At the Thanksgiving dinner my husband and I attended last week, the hostess shared a story about one of the patients she had recently taken care of in the emergency room of a city hospital. Feeling unwell, an 80-year-old man had walked in all alone seeking medical attention. Once she looked after his needs and released him, our friend generously put him in a taxi to go back to the residents' hotel where he lives in a downtrodden part of town. Sadly, he tried to resist her kind gesture, practically pleading to stay at the hospital.
Another person at the gathering gave a similar account, this time of an 80-year-old woman who was sharing a room with his mother in a hospital in a Latin American country. Determined not to have any more blood taken from her, she refused the attending doctor, removed all the tubes that had been inserted during her stay, and walked out all alone at one in the morning. Where was her family at a time like this? No one knew.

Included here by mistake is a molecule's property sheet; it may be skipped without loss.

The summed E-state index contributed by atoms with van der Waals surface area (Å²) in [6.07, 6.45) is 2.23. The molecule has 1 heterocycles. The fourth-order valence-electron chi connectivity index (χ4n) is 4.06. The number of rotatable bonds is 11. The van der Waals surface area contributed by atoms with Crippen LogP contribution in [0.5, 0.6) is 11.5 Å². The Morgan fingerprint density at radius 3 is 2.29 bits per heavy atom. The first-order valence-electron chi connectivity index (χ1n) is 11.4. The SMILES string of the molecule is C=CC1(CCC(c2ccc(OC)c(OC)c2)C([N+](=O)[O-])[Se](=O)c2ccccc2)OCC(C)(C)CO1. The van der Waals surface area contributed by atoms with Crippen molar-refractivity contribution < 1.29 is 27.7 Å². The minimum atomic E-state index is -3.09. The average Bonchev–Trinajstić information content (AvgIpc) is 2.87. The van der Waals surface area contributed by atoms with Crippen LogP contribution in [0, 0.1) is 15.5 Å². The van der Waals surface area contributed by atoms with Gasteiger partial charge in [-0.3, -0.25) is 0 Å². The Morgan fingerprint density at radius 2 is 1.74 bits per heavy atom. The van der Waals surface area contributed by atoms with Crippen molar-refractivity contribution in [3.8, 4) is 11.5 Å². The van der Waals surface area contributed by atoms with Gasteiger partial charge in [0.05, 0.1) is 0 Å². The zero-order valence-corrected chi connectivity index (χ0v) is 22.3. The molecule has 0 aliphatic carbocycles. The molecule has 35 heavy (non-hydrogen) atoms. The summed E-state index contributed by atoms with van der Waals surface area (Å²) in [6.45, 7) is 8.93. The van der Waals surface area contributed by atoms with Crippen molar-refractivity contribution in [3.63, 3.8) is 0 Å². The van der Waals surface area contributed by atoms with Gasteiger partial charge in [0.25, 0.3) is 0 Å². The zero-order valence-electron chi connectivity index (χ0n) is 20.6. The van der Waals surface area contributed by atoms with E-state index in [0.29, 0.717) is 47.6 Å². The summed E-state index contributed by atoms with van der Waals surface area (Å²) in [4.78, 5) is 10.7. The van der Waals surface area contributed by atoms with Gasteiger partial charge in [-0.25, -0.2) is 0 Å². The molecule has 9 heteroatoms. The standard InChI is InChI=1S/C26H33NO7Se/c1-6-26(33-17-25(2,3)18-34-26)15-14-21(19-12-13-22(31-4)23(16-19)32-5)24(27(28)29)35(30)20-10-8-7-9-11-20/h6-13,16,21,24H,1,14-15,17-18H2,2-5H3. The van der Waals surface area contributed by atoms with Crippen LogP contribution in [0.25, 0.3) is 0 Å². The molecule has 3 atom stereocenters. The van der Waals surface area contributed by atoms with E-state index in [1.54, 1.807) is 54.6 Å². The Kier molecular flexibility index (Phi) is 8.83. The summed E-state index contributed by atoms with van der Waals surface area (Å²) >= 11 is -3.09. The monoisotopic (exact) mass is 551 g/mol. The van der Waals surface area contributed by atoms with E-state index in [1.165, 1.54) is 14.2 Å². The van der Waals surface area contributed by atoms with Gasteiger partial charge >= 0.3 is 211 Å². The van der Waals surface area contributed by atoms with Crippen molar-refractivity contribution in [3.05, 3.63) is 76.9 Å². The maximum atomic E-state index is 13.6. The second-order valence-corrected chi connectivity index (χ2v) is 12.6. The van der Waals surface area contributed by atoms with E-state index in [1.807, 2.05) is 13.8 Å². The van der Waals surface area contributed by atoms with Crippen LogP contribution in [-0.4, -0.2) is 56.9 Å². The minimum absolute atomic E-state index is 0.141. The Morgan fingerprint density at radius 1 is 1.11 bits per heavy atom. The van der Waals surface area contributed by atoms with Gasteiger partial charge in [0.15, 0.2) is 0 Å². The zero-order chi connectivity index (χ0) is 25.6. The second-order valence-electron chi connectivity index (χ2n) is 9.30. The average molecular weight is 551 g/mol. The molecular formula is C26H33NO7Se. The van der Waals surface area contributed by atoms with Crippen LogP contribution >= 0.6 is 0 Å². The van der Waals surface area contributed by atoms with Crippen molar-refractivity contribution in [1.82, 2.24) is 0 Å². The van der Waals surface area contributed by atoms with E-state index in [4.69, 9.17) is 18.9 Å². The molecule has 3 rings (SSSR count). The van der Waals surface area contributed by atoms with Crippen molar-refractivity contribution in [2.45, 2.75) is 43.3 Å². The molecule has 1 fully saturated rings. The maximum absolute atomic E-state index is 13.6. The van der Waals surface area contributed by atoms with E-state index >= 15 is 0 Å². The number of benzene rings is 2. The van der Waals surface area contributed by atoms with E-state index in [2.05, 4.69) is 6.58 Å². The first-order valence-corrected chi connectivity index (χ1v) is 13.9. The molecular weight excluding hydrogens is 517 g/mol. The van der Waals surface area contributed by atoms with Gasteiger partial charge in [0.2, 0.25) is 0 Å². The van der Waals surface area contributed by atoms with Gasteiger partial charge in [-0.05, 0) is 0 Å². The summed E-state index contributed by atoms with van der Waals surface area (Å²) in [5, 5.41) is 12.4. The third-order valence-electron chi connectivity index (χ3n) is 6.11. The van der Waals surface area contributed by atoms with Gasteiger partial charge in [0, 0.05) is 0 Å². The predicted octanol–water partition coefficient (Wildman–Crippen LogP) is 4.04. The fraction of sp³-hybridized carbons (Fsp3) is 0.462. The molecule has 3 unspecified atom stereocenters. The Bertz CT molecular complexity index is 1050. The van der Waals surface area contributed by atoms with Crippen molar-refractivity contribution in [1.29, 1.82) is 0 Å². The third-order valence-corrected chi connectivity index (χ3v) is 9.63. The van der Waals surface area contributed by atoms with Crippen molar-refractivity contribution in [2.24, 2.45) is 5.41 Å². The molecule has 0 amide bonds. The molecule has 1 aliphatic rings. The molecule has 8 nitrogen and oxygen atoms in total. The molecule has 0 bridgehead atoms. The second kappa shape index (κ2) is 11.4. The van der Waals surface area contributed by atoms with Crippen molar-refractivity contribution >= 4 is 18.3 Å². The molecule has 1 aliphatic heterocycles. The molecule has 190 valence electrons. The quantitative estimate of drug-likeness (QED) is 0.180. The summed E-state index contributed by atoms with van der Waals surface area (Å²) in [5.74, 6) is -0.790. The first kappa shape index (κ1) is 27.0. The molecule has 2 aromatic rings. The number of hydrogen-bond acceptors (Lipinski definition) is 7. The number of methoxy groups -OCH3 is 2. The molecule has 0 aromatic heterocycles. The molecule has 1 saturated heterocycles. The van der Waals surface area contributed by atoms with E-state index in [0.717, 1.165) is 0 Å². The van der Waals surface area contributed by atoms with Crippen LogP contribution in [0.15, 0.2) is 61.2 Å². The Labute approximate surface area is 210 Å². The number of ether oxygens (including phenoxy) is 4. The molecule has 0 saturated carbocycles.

Our friend looked at us sitting around the dining table--family and friends alike--and expressed gratitude for our being part of her life and for seeing her through a hugely challenging year. Unlike the two elderly patients, she has people who are there for her in good times and in bad.
As the Buddha said to his cousin Ananda, "This is the entire holy life, that is, good friendship, good companionship, good comradeship."
Gratitude is essential to living this life fully, to living the holy life: gratitude for the caring presence of others, gratitude for the means not only to survive but to thrive and to share our resources with others. Yet, surprisingly, thankfulness is not listed as one of the qualities or factors that lead to awakening. But that doesn't mean it's not part of the Dharma path. Deep gratitude is the wholesome motivation that underlies the manifestation of those qualities. Read More